Well, the motherfuckers are pretty damn desperate, that much is obvious. And deliciously funny and thrilling.

And from what is coming out tonight, shit is gonna be epic tomorrow, hope you won't cause you much trouble.

Also, lmao at BOPE calling Globo and Record out on their live coverage.
stormqueen280 26th-Nov-2010 02:58 am (UTC)
That road the dealers were using to escape leads to Morro do Alemão, which happens to be near my cousin's house. We called him and he said the streets are packed with police cars on his side, so there shouldn't be problems. Also, it rained lots in the past hours (it's still raining here) so I think that no one is going to start shootings right now.

Agree with you, I felt a perverse pleasure seeing those bastards running for their lives. Let them be sacred for once!
danyjoncew 26th-Nov-2010 03:10 am (UTC)
I felt a perverse pleasure seeing those bastards running for their lives.

Well, we're Brazilians, masters of the full-time sense of humor, however so politically incorrect mwua-ha-ha.

In fact, this just made me wonder if people were joking around on Twitter and of course they are, why would I doubt it?
stormqueen280 26th-Nov-2010 03:18 am (UTC)
Take a look at this: http://www.sensacionalista.com.br/wordpress/

Priceless stuff!
danyjoncew 26th-Nov-2010 03:23 am (UTC)


stormqueen280 26th-Nov-2010 03:34 am (UTC)
I can't believe I never showed you this, you should see what they said about Serra's paper ball.
danyjoncew IT, not YOU26th-Nov-2010 02:11 pm (UTC)
Anyway... holy cow, waking up was surreal. I never really thought Alemão Hill would actually be addressed. I'm genuinely apprehensive now.
stormqueen280 Re: IT, not YOU26th-Nov-2010 02:30 pm (UTC)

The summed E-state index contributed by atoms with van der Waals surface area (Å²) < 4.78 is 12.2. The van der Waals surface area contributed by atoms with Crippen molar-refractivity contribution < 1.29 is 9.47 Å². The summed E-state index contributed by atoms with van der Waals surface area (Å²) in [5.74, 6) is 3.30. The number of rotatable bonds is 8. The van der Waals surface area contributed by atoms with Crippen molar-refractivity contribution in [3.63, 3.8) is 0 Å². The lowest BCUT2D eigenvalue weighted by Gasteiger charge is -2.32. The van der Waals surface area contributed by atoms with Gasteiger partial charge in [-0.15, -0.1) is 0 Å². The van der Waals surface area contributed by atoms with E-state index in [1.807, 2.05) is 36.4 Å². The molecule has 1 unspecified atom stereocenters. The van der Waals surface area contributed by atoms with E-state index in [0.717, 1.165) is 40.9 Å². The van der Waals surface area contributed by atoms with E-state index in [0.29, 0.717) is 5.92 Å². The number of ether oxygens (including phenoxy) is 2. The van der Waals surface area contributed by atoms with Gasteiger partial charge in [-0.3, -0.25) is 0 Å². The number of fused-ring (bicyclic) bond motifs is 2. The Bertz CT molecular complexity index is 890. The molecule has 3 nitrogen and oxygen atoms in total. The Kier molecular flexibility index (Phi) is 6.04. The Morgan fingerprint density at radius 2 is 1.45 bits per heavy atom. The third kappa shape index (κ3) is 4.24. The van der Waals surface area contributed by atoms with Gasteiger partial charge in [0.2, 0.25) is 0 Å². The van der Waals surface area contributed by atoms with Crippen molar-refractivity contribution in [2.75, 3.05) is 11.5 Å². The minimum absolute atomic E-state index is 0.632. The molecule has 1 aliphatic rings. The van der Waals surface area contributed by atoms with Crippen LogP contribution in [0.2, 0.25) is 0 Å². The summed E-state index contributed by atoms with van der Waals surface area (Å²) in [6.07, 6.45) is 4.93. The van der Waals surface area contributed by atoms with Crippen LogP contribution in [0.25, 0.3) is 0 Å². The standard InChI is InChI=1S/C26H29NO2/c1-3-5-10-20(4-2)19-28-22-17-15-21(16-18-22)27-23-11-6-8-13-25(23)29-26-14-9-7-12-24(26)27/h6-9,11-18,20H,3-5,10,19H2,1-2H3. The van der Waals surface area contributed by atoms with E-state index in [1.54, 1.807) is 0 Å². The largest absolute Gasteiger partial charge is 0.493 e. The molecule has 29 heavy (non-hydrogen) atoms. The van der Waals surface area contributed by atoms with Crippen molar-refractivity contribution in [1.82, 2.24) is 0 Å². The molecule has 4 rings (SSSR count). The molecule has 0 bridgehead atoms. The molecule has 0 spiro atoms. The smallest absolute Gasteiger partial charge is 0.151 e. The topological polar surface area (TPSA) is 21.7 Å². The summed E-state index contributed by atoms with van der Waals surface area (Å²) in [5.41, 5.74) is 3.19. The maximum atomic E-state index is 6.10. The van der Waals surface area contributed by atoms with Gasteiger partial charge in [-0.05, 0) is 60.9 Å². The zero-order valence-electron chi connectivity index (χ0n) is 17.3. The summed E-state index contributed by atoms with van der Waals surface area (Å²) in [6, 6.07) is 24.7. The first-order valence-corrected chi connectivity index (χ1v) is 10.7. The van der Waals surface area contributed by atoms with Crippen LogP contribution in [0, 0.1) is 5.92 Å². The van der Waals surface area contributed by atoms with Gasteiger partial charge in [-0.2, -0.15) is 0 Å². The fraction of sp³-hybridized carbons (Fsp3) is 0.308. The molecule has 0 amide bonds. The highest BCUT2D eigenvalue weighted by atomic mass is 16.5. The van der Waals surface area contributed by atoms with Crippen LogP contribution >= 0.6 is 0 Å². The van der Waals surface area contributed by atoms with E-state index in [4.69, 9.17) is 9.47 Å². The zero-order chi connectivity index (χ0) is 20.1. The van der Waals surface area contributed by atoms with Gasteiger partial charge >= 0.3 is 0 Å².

Engenho is just behind me, and Alemão is on the other side of the metro line, less than four kilometers away in a straight line. Today things seem quite calm, aside from the noise of the police helicopters, but no frigging way I'm leaving home today.

I'm not worried about going to work, I'm worried about not being able to come back at night, because there are going to be no buses, the subway will be impossible, and I'm really not interested in being a target for any stray bullets as I walk home.
danyjoncew Re: IT, not YOU26th-Nov-2010 02:34 pm (UTC)
Is your boss fine with it? And there's no car in the house?
stormqueen280 Re: IT, not YOU26th-Nov-2010 02:42 pm (UTC)
No car, but even if there was, I wouldn't be crazy enough to take my car for a spin today. In order to get home from downtown, I must pass by the 'Gaza Strip' (seriously, that's how we call it), and they are still setting cars on fire there.

My boss is OK, because I can work from home. I stayed home during the floods in April too.
danyjoncew Re: IT, not YOU26th-Nov-2010 02:58 pm (UTC)
I feel kinda lame about it but I confess I had a few thoughts like "well, good luck driving by Linha Vermelha, tourists". What a great vibe to arrive in Rio, Tom Jobim would be proud.

I'm also happy GloboNews opened their signal cause I don't have Globosat channels anymore and now I can watch Estúdio i =D.
stormqueen280 Re: IT, not YOU26th-Nov-2010 03:02 pm (UTC)
Wait, Globonews opened their signal? Sweet! I already have it, so I didn't notice.

I just checked and Bandnews is open as well, and I certainly don't have it.
danyjoncew 26th-Nov-2010 03:07 pm (UTC)
Maria Beltrão apparently is on vacation and there's a smug conservative there today hosting it. Oh well, José Padilha is there too ahaha.
evelynwordsmyth 26th-Nov-2010 12:08 am (UTC)
Holy Sheeeet. :O

perfectisafault 26th-Nov-2010 12:14 am (UTC)
Whoa. Holy shit. I have no words, except it kind of reminds me of City of God (which makes sense, because wasn't that set in a Rio favela?). Those photos.... D:
danyjoncew 26th-Nov-2010 12:39 am (UTC)
Yes, City of God is in Rio.

But Tropa de Elite/Elite Squad did it better =D.

<3 Epic movie, flawless actor etc, etc.
danyjoncew 26th-Nov-2010 03:14 am (UTC)
Damn, this is the rough cut that leaked + amateur translation. Oops.
teenydino 26th-Nov-2010 08:58 pm (UTC)
this movie is so perfect
stormqueen280 26th-Nov-2010 01:49 am (UTC)
City of God takes place in the Cidade de Deus slum, which was one of the first to 'be pacified' and receive an UPP, a permanent police unit.
devil_ad_vocate 26th-Nov-2010 12:50 am (UTC)
Making things tidy for the Olympics...
danyjoncew 26th-Nov-2010 01:00 am (UTC)
Would you mind elaborating?
devil_ad_vocate 26th-Nov-2010 01:35 am (UTC)
I did not mean to be flippant; I realize it is a serious problem. The security situation is important for the upcoming international events, but I have read that the people who 'run things' in the favelas have connections in Brazil's political upper echelons. Is this going to evolve into a civil war? You certainly know more than I do. I would like to know what the outcome is likely to be!